Alfalfa meal is high in nitrogen and other natural bacteria and makes an
excellent snail barrier while feeding your plants at the same time. Sprinkle around base
of plant, do not water for 24 hrs.
Mix a liquid by placing into panty hose, make a tea bag out of it, soak in filtered water over night.
The use of Kelp or any dried seaweed in your plan to control snails is highly
recommended. Kelp will provide the soil with a great many trace minerals; all essential in
maintaining a balanced soil. Kelp will also reduce the snail population by raising the
salt level too high for them, yet is tolerated by the plants and soil. Use various
different types of seaweed. Different parts of the world produce seaweed that is rich in
different trace minerals, so the various kinds of seaweed complement each other. See
chapter on Making your own organic sprays for more information on seaweed.
Superseaweed (or your own liquid seaweed blend) will be useful here as it is a
blend from around the world. Spray the soil and plants with the Superseaweed once or twice
a week to make certain that you have all the trace minerals that your soil and plants
need. IF you live near the ocean you can collect your own seaweed, but you must allow it
to dry properly, separating the salt for later use. You should test the seaweed as well as
the salt for toxins, because the ocean is getting more polluted. Also ask for test results
on any seaweed product on the market today.
Mulch is a highly recommended form of snail control. Its effectiveness depends
upon the type of mulch you are using. I recommend alternating between pine needles, kelp,
rock dust, various types of leaves, compost (makes a good mulch too if made with bark
chips), greensand (too expensive as a mulch but I added it here because you should add a
thin layer once per year), flour (yes, regular flour makes a great mulch barrier!),
bone-blood meal (a thin layer once per year will do it), and any other assortment of
available mulches. The more varied the mulch the greater the success. Look around in your
area for free available mulch. The easiest available mulch is old horse manure which is at
least 9 months old and has no smell at all. This makes a great mulch to use provided you
use assorted organic fertilizers as well as plenty of peat moss or pine needles to keep
the PH down to around 6.5, depending on what you are growing. You can spray the mulch with
coffee or sprinkle coffee grounds into the mulch, to control the snails.
FLOUR or CLAY
Flour or clay can be used also as a barrier. Sprinkle a small amount around the plant at night.
A Bio-Dynamic Snail Barrier
Old time Bio dynamic farmers use old Horse manure mixed with clay and seaweed
painted as a barrier around trees. To do this add enough old horse manure to « fill a
bucket. Add 1 or 2 lbs clay or flour, lb coffee, 2 lbs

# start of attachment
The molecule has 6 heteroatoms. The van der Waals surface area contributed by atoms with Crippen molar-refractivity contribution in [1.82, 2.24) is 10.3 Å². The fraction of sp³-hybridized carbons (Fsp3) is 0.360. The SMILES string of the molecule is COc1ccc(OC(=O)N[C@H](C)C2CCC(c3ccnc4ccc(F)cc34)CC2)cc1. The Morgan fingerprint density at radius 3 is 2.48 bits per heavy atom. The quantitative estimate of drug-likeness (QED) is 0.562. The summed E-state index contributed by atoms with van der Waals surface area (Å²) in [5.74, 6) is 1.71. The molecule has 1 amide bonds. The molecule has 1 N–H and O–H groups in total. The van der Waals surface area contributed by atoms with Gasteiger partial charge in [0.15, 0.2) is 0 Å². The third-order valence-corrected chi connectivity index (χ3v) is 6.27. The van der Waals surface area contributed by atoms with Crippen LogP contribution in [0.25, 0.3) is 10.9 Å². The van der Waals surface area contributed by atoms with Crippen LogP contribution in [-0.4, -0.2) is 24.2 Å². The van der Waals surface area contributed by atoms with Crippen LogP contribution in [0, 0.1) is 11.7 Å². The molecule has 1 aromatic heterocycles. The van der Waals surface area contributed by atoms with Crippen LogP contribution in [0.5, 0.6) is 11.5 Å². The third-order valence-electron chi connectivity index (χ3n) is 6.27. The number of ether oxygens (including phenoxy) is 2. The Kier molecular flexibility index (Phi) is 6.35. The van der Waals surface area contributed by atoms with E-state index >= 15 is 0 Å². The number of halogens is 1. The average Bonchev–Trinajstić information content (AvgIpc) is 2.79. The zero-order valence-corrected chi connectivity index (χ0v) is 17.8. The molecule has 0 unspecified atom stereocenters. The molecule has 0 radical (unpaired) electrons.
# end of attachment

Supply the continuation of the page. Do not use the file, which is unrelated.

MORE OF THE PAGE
powdered seaweed. Add enough water to make into a paste. Paint onto tree trunks.
Copper bands wrapped around the trunk of a tree or plant also comprise a good, non-toxic
form of snail and slug control. Copper clips and barriers can be used in your garden by
fastening them to raised beds4. There are many companies which sell these strips for your
garden use or you can make your own from throw away parts.
Natural Snail Predators
There are many natural snail predators. Birds love to eat snails which are a
very important part of their diet. Beetles prey on snails, slugs and other insects. Toads
are especially fond of snails and slugs. A Pond can be a good tool in attracting toads to
your area. Many snakes and lizards love snails and slugs.
Decollate snails are a very effective natural predator against the brown
garden snail. This snail is smaller and has a shell that looks like a seashell. This snail
prefers decayed vegetation and small snails are its favorite diet. Larger snails will have
to be hand picked. When using decollate snails be careful in using any other methods
described above as they will effect these snails also. Use only as a last resor t5.
IPM Snail Control Dust
1 lb Rock Dust 1 lb Dia-earth,
1 lb Kelp meal
1 lb Alfalfa Meal
1 lb Fresh unused Organic Coffee Grounds
Blend together. Use as a dust or around base of plants. See Chapter on Rock Dust for more
information. While DE is good for animals, it is hazardous to snails. When handling,
avoid breathing it in and getting into eyes as it is rather harsh and if this occurs, wash
out your eyes immediately with copious amounts of water.
1 Any natural liquid seaweed will also work
here. 2 Be careful using Tangelfoot as this can cause damage to the trunk of the tree. 3 To
use as a dust don't add the water! 4 Copper has long been used to control snails and
slugs. Some believe that the copper provides a slight electric charge that keeps them off
while others believe that its the cooper that is toxic to them. You choice. I use copper
sulfate at 1 drop per gallon to provide some control against them Use only in small amount
as this can damage plants and other insects as well. 5 Check with your state for laws
concerning these predators before ordering!